Everything You Need to Know About Pneumonia
Prevention, symptoms, treatment, and recovery
Pneumonia is a respiratory illness, or lung infection, caused by a virus, bacteria or fungus. It can be mild or serious and may affect one or both lungs at the same time. Pneumonia affects people of all ages, although some people may be at higher risk than others. Older adults (over age 65), young children (under age 2) and people who smoke are more at risk. People with some chronic health conditions, such as diabetes or heart disease, may also be more susceptible to pneumonia. This blog will walk through everything you need to know about pneumonia including prevention, symptoms, treatment, and recovery.
Can pneumonia be prevented?
The best way to prevent serious complications from pneumonia is to take steps to avoid getting sick with other respiratory illnesses that may lead to pneumonia. Ways to do this include washing your hands often, avoiding close contact with others who are sick, refraining from touching your eyes, nose, or mouth, and practicing other good health habits.
While there’s no sure way to guarantee you won’t get pneumonia, having healthy lifestyle habits such as not smoking, limiting alcohol, exercising regularly, eating healthy and managing chronic health conditions will help keep your lungs healthier and your immune system stronger, making it more likely that your body can fight off pneumonia and other illnesses.
What are the symptoms of pneumonia?
Symptoms of pneumonia may vary in severity and duration. They may include:
- Cough, which may produce phlegm
- Fever, sweating and chills
- Shortness of breath, difficulty breathing deeply or rapid breathing
- Chest pain
- Loss of appetite, nausea or vomiting
- Bluish color to lips or nails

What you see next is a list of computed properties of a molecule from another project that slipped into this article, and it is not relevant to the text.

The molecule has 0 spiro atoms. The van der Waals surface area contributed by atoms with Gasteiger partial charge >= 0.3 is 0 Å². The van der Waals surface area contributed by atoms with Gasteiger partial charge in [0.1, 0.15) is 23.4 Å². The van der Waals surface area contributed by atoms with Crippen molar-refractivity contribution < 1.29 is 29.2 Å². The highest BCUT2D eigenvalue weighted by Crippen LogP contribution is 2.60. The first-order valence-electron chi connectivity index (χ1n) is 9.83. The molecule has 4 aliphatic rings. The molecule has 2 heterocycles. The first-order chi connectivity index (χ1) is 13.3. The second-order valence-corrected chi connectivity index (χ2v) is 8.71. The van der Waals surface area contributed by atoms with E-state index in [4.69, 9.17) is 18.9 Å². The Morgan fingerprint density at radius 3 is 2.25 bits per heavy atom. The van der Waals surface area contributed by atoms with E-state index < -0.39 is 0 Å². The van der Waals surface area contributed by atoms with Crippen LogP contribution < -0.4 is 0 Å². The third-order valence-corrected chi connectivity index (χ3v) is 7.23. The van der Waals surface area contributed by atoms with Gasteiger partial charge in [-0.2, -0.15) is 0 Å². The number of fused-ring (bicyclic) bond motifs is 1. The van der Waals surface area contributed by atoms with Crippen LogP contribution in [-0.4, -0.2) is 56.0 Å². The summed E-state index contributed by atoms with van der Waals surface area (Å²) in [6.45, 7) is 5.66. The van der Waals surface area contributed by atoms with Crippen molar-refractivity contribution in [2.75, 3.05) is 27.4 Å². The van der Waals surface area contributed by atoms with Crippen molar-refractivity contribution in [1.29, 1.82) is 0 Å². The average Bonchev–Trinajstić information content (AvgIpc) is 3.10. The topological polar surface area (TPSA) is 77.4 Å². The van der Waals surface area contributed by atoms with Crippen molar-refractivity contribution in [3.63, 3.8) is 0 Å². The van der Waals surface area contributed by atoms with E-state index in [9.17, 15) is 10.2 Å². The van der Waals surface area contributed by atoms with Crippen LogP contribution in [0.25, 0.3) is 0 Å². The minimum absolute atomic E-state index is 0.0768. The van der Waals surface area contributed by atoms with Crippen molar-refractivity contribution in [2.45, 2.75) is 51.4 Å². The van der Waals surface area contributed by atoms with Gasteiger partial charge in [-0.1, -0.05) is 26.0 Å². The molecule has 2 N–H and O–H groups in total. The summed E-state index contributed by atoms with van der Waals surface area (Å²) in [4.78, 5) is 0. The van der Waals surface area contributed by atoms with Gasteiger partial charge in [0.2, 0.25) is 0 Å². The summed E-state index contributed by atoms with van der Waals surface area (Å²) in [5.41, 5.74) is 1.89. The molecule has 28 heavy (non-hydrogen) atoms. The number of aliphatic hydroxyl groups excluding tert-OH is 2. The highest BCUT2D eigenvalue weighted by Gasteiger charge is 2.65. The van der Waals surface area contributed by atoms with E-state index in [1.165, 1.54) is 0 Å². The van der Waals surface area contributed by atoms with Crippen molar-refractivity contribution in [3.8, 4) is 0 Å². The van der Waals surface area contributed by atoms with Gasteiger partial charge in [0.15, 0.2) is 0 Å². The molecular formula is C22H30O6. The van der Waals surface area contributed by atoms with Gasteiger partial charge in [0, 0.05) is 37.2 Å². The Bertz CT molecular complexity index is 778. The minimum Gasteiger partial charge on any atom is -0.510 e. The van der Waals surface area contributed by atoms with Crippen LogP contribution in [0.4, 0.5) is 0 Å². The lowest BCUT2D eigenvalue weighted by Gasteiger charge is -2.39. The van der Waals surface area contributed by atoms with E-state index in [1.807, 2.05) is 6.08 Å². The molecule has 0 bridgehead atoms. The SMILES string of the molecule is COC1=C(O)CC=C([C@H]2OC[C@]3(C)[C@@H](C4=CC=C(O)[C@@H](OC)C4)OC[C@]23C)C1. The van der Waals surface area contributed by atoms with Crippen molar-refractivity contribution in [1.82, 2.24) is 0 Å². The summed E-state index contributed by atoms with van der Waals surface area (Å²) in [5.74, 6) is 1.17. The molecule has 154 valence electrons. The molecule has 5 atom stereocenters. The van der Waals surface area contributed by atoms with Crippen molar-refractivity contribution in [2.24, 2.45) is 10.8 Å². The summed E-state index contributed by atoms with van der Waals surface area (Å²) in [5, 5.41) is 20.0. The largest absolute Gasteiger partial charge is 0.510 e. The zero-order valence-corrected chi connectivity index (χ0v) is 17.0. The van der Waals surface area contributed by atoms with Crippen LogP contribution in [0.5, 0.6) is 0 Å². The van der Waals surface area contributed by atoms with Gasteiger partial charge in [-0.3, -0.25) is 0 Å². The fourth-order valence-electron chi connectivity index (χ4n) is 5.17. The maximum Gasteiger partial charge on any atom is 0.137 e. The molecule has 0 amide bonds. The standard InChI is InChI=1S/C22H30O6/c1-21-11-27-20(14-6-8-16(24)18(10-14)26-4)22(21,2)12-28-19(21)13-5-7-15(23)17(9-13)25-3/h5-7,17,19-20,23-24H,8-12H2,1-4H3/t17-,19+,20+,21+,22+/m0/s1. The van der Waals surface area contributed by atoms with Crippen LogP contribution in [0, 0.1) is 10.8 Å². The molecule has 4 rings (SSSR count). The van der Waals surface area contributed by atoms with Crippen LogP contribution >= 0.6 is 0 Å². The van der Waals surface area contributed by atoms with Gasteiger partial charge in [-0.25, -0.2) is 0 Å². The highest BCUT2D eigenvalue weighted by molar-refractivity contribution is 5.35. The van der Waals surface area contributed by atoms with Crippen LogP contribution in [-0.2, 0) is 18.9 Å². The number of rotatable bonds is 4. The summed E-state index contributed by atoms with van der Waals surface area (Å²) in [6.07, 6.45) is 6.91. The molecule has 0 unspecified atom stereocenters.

- Mental confusion (especially in older adults)
What to do if you have symptoms
If you suspect you have pneumonia or have symptoms of pneumonia, see a doctor as soon as possible. Getting a proper diagnosis and beginning treatment is the best way to avoid serious complications.
Diagnosis may be made through a physical exam during which a doctor listens to your lungs using a stethoscope. He or she may also ask about your symptoms and health history as well as check your blood oxygen level using a pulse oximeter. Other ways to diagnose pneumonia include chest x-ray or CT scan, bloodwork or other tests that identify fluid in the lungs.
What does treatment involve?
Treatment for pneumonia depends on the severity of the illness and the type of pneumonia you have (bacterial or viral). If you have mild to moderate illness, you can usually be treated at home with:
- Antibiotics. If you have bacterial pneumonia, antibiotics will help clear up the infection. They will not help viral pneumonia, however. Finish any medication you’ve been prescribed.
- Cough medicine. Coughing helps loosen fluid and move it out of your lungs so it’s a good idea to not completely eliminate your cough. If your cough is severe and interrupts sleep, cough medicine may help.
- Fever reducers/pain relievers. These include over-the-counter drugs like ibuprofen (Motrin IB, Advil), acetaminophen (Tylenol) and aspirin.
- Fluids. Stay hydrated and drink plenty of fluids to loosen mucus in your lungs.
- Rest. Your body needs time to rest so it can recover. Don’t return to your normal activities until your temperature is normal and you’re not coughing.
You may need to be admitted to a hospital for care if your symptoms don’t improve, you have difficulty breathing, your lips or nails turn blue, you become confused or you have underlying health conditions.
Recovering from pneumonia
In some severe cases, pneumonia can result in complications that require an extensive recovery period. Older adults are more likely to experience complications and longer recovery periods. In these situations, home health care can help individuals regain independence and return to the lifestyle they love. Ethos Home Health Care offers skilled nursing, in-home physical, occupational, and speech therapy, chronic illness management, and more.
If you or a loved one is struggling to manage a chronic illness that may increase risk for pneumonia, or are recovering from complications of pneumonia, take our free online assessment to learn if home health care can help. To speak with an expert from the Ethos team about your situation and care options, call (701) 809-9319 or fill out an online form.
Published on November 22nd, 2023
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Date Last Reviewed: September 17, 2020
Editorial Review: Andrea Cohen, Editorial Director, Baldwin Publishing, Inc. Contact Editor
Medical Review: Perry Pitkow, MD